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Genetic and Rare Diseases Information Center (GARD)

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Protein S deficiency

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Your Question

Can protein S deficiency be hereditary if my mom and dad didn't have it?  How did I end up with it?

Our Answer

We have identified the following information that we hope you find helpful. If you still have questions, please contact us.

What causes protein S deficiency?

Protein S deficiency is usually hereditary, but may be acquired.  The hereditary form of protein S deficiency is caused by a mutation in a gene called PROS1.  This condition is inherited in an autosomal dominant manner, which means that an individual who inherits only one mutated copy of PROS1 has an increased chance of developing symptoms of this disease.  Individuals who inherit one mutated copy of the PROS1 gene are said to be heterozygotes while those that inherit two mutated copies of the PROS1 gene are called homozygotes.  Blood clots (thrombosis) may occur in both heterozygotes and homozygotes; however, homozygotes may develop a severe form of thrombosis called purpura fulminans. Purpura fulminans involves severe clotting throughout much of the body and is a life-threatening condition.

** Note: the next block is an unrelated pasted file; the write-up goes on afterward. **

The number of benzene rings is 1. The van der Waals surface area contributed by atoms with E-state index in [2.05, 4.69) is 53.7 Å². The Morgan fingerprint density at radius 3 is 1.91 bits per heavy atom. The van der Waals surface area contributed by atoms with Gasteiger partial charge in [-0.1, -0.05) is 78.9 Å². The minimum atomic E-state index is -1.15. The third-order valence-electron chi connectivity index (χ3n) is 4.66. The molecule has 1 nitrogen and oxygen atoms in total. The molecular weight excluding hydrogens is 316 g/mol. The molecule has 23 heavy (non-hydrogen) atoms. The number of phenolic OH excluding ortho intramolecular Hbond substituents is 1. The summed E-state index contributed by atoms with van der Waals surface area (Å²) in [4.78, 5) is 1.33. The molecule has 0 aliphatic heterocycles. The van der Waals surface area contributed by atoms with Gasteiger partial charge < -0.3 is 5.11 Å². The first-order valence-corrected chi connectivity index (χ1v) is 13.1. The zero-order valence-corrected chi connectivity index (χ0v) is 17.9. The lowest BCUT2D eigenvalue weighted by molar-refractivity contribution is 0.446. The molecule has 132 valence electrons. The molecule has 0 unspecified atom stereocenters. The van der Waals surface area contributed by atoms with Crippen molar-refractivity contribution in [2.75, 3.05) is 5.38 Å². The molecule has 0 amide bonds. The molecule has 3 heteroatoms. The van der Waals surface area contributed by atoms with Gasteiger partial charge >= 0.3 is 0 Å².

Rarely, protein S deficiency is acquired, meaning it develops as a result of another condition such as liver disease or vitamin K deficiency.[1]

Last updated: 10/26/2012

Can protein S deficiency be hereditary if my parents did not have it?

Protein S deficiency can be hereditary if an affected individual's parents do not have symptoms of this disease.  Some individuals with this condition never develop symptoms; in fact, approximately 20-40% of individuals with protein S deficiency never develop a clot.[1]  This means it is possible for a parent of an affected individual to have protein S deficiency without showing signs of the condition.  Though a parent with protein S deficiency may not have symptoms, they still have a chance of passing the conditon to offspring.
Last updated: 10/26/2012